Allison Margaret Bigelow
My research and teaching focus on colonial science, Indigenous literacies, racial category making, and gender systems in the early Americas (1492-1700). At UVa, I'm involved in two digital projects. Multepal (meaning "Joint Rule" in Classic Yukatek Maya), which I co-organize with Rafael Alvarado of the Data Science Institute, is a thematic research collection for students and scholars of Mesoamerica. Our current focus is to create a digital critical edition of the Maya K'iche' book of creation, the Popol Wuj. Our edition allows readers to map characters, places, and technologies referenced in the text onto a network of historically-grounded topics that are reflective of Maya cosmovisions. You can find all of our works and works in progress here. A list of our publications and presentations is available here. My second project involves migrating a database of language contact in 16th c. Peru from Lima to UVa, with help from Scholars' Lab. The site, built by Peruvian researchers Lydia Fossa, Diana Coronado, María Claudia Delgado, and Katherine López, is available here.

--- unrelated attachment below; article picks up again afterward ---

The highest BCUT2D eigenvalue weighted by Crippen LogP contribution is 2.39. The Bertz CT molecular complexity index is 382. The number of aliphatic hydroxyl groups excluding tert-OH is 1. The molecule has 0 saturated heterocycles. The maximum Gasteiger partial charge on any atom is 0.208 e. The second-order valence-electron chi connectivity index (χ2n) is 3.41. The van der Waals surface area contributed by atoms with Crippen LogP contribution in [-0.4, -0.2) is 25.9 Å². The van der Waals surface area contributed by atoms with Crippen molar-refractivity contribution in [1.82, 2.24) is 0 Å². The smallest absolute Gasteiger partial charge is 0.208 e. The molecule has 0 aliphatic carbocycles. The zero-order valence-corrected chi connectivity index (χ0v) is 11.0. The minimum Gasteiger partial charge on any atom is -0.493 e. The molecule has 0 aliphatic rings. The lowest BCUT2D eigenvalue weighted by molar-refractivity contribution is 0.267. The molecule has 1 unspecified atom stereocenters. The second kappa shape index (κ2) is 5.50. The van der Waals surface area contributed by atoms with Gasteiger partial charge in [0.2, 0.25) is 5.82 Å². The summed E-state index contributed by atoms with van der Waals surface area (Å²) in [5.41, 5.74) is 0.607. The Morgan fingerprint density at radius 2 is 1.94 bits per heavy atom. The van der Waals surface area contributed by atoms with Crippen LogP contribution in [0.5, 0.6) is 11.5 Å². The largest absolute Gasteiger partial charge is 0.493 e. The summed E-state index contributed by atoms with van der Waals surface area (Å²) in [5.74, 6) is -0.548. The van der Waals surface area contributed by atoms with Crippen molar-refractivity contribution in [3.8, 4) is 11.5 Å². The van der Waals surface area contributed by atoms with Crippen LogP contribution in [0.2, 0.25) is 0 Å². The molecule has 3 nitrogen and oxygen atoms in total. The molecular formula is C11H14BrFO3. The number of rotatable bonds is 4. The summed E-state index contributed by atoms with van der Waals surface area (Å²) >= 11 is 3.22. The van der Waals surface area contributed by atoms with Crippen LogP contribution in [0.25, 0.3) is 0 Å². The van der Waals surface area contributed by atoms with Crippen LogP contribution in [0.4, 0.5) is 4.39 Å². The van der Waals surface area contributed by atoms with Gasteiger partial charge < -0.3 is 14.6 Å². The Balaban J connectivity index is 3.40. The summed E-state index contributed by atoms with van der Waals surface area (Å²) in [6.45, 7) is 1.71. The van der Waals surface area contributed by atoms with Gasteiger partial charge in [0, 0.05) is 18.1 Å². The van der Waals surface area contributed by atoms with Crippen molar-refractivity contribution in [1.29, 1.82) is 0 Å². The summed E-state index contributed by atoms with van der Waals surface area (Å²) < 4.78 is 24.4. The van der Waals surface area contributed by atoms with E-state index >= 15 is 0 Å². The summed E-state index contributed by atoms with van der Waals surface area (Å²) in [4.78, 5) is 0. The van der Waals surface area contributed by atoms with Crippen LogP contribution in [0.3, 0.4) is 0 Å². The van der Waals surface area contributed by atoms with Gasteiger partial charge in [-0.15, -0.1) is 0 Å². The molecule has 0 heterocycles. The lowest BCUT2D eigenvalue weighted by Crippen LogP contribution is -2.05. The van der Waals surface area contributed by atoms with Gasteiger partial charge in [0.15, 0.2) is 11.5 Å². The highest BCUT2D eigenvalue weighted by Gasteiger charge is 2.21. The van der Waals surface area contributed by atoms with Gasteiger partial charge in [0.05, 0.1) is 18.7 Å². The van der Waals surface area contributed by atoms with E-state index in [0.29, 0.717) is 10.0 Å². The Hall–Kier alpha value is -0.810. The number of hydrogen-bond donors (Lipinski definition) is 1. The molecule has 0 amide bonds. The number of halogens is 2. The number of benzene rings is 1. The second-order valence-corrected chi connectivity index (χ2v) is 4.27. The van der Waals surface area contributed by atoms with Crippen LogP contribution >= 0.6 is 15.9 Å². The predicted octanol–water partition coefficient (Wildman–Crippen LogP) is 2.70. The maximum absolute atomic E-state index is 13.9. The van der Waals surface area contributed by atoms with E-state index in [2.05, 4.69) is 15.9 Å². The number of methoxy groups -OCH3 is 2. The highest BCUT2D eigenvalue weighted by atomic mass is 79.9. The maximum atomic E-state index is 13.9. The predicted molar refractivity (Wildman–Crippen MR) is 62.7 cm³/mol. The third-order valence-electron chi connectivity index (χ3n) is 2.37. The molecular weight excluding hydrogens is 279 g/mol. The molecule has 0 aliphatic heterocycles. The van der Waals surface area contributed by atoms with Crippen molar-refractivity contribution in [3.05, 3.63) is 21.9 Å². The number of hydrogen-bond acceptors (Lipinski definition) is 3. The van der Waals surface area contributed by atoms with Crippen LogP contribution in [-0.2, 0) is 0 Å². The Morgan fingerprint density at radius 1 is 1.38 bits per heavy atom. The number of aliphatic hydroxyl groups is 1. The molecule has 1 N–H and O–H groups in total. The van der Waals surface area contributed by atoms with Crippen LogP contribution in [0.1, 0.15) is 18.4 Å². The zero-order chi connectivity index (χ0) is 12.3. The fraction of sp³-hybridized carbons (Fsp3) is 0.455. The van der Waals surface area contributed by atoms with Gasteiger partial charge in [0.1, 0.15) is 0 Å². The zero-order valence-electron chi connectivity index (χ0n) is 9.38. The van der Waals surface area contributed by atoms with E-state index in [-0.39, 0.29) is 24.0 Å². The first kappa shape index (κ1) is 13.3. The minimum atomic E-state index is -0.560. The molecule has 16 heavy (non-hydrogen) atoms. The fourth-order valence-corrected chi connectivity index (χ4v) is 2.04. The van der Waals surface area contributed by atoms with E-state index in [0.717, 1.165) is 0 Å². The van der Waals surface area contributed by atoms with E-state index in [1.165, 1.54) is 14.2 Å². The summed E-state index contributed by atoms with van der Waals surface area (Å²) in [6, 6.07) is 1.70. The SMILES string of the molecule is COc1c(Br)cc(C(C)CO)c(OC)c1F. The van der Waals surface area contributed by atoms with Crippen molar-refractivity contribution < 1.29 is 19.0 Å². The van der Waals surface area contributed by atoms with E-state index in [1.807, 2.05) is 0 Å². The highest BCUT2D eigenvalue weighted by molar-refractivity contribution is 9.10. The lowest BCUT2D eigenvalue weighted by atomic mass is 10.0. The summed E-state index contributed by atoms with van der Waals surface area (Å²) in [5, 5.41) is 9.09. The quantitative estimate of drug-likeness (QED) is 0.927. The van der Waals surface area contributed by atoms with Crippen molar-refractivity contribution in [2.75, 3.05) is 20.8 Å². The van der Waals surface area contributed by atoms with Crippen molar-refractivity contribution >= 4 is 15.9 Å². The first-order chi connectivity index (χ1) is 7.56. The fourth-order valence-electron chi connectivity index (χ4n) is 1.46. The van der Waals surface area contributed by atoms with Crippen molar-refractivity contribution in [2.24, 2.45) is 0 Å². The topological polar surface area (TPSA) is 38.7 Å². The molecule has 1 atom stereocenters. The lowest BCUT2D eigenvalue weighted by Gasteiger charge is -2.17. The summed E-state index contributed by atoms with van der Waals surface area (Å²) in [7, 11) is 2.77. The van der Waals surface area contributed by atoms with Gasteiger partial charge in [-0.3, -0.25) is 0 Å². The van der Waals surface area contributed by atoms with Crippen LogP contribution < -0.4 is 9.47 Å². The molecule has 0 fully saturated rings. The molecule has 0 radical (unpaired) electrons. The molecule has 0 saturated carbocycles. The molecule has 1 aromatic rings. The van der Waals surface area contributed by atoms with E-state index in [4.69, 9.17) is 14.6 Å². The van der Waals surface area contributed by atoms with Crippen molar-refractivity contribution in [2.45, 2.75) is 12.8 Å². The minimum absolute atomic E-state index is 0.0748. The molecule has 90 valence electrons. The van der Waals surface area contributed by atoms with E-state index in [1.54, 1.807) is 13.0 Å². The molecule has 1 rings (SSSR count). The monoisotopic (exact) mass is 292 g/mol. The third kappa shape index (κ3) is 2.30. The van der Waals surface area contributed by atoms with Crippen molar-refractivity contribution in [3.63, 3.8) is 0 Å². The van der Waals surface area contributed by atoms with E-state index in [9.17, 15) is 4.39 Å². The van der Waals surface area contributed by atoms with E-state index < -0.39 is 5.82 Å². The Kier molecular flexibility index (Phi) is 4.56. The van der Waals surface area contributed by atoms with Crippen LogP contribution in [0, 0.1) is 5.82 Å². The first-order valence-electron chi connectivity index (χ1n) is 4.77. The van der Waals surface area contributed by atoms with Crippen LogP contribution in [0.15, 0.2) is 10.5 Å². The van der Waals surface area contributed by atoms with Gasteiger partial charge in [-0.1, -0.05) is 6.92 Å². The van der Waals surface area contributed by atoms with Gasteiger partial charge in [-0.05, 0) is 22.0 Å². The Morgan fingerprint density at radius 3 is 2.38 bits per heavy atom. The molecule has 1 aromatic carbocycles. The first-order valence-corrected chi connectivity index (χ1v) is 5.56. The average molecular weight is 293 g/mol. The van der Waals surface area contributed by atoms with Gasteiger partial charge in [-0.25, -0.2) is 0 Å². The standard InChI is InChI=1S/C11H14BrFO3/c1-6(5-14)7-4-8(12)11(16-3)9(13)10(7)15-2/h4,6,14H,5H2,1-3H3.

In addition to DH, I also teach classes in Spanish, Latin American Studies, and Indigenous Studies. I'm especially interested in working with students in the intersections of these areas.